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Newspaper carriers often overlooked

Much like the military, The Tribune is always looking for a few good men and women.

Although we won’t be sending anyone overseas to fight for our country, these “soldiers” are in the trenches every day making sure you get your newspaper.

And, believe me, it can be a battle some days.

The newspaper carrier is an often-overlooked part of the process of getting the news to your home but it is certainly a vital one.

It doesn’t matter how good a photograph looks, how important a story is or how great an upcoming sale will be. If the newspaper doesn’t get to your doorstep, it is all for nothing.

Back in the day, it was almost a right of passage for youth to have a newspaper route. As more and more newspapers became morning editions, the youth carrier went the way of the Dodo bird.

That is one reason The Tribune has continued to publish on an afternoon cycle. Being a newspaper carrier gives young men and women an opportunity to learn responsibility, time management, customer service, dedication and other traits important to success in life.

Some may think being a newspaper carrier is easy. That couldn’t be farther from the truth.

Essentially every newspaper carrier is in business for himself or herself. They are independent contractors who basically buy the newspapers and sell them to their customers.

Want to grow the business? No problem. Carriers have the ability to add customers on their own and are ultimately responsible for providing good service.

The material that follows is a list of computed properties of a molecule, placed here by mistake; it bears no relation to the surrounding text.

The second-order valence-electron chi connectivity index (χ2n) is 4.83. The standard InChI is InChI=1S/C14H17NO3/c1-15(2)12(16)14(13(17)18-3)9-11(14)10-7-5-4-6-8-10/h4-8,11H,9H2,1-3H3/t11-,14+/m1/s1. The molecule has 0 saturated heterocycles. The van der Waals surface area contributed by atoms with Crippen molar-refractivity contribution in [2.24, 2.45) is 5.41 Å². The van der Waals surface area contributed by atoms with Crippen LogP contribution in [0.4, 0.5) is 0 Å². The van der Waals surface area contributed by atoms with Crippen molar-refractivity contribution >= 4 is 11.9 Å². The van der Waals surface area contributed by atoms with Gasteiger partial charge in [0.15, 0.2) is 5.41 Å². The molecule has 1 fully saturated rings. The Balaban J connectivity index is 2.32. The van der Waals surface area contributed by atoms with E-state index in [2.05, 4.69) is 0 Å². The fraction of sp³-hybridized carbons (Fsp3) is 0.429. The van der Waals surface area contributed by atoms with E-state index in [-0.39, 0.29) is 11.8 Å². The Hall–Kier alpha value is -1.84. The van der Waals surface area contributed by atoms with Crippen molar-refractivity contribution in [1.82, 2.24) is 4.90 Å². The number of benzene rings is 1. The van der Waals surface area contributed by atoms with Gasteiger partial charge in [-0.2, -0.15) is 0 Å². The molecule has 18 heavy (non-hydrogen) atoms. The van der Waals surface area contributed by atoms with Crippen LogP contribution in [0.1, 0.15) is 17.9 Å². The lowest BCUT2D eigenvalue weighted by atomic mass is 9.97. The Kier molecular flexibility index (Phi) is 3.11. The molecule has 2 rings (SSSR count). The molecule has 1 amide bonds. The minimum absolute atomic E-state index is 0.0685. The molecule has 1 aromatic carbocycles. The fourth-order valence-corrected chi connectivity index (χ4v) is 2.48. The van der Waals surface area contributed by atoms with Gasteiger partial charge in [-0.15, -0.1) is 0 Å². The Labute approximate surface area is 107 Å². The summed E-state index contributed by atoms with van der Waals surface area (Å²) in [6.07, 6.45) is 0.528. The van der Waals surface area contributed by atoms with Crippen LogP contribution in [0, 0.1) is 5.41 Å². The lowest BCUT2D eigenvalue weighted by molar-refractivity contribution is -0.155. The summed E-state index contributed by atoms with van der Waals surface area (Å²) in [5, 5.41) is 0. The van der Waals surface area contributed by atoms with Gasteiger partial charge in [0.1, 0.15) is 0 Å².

This is sometimes a tough concept to grasp and only the best ones truly take advantage.

The Tribune has some great newspaper carriers, though I won’t name them because I will most certainly leave someone out and offend the slighted party.

By the same token, the newspaper has contracted with some bad carriers over the years but I won’t name them either for similar reasons.

Like the mailman, newspaper carriers are expected to deliver rain, snow or shine.

Mother Nature can often be a big challenge as flooding and icy conditions can be big hurdles.

Man-made problems such as traffic, road construction and delays getting the newspaper on time can also create challenges.

We appreciate all the newspaper carriers contracted to provide this service to our communities. We appreciate their effort and know customers appreciate it, too.

And we are always looking for more individuals who are interested in operating their own business and who show the responsibility to help provide the news daily.

If you think this might interest you contact circulation manager Josh Morrison at (740) 532-1445 ext. 16 or josh.morrison@irontontribune.com.

The Tribune and its predecessor newspapers have been a staple of Lawrence County for more than 150 years and newspaper carriers have been right there as our business partners every step of the way.

Michael Caldwell is publisher of The Tribune. To reach him, call (740) 532-1445 ext. 24 or by e-mail at mike.caldwell@irontontribune.com.